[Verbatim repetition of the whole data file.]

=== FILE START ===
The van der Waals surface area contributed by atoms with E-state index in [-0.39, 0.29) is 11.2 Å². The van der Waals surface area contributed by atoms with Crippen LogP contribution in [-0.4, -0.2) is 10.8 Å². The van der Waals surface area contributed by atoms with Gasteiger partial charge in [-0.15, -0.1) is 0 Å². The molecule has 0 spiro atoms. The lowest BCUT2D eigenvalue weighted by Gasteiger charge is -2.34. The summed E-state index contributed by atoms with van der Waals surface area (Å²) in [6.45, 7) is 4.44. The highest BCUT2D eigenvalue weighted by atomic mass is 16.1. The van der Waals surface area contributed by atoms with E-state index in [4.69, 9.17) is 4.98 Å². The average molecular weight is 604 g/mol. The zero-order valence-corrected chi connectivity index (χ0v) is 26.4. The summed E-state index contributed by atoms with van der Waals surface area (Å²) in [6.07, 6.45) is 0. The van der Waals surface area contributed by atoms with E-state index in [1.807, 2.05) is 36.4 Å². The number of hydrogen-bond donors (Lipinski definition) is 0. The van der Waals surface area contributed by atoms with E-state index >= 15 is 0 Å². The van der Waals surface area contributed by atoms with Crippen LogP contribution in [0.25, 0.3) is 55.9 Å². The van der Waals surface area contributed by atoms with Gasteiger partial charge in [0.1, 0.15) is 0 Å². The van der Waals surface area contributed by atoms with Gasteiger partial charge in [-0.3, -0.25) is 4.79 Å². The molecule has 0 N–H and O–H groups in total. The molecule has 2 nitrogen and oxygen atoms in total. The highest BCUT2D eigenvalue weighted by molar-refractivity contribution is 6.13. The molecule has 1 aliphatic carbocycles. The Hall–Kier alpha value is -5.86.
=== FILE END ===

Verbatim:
The van der Waals surface area contributed by atoms with E-state index in [-0.39, 0.29) is 11.2 Å². The van der Waals surface area contributed by atoms with Crippen LogP contribution in [-0.4, -0.2) is 10.8 Å². The van der Waals surface area contributed by atoms with Gasteiger partial charge in [-0.15, -0.1) is 0 Å². The molecule has 0 spiro atoms. The lowest BCUT2D eigenvalue weighted by Gasteiger charge is -2.34. The summed E-state index contributed by atoms with van der Waals surface area (Å²) in [6.45, 7) is 4.44. The highest BCUT2D eigenvalue weighted by atomic mass is 16.1. The van der Waals surface area contributed by atoms with E-state index in [4.69, 9.17) is 4.98 Å². The average molecular weight is 604 g/mol. The zero-order valence-corrected chi connectivity index (χ0v) is 26.4. The summed E-state index contributed by atoms with van der Waals surface area (Å²) in [6.07, 6.45) is 0. The van der Waals surface area contributed by atoms with E-state index in [1.807, 2.05) is 36.4 Å². The number of hydrogen-bond donors (Lipinski definition) is 0. The van der Waals surface area contributed by atoms with E-state index >= 15 is 0 Å². The van der Waals surface area contributed by atoms with Crippen LogP contribution in [0.25, 0.3) is 55.9 Å². The van der Waals surface area contributed by atoms with Gasteiger partial charge in [0.1, 0.15) is 0 Å². The van der Waals surface area contributed by atoms with Gasteiger partial charge in [-0.3, -0.25) is 4.79 Å². The molecule has 0 N–H and O–H groups in total. The molecule has 2 nitrogen and oxygen atoms in total. The highest BCUT2D eigenvalue weighted by molar-refractivity contribution is 6.13. The molecule has 1 aliphatic carbocycles. The Hall–Kier alpha value is -5.86.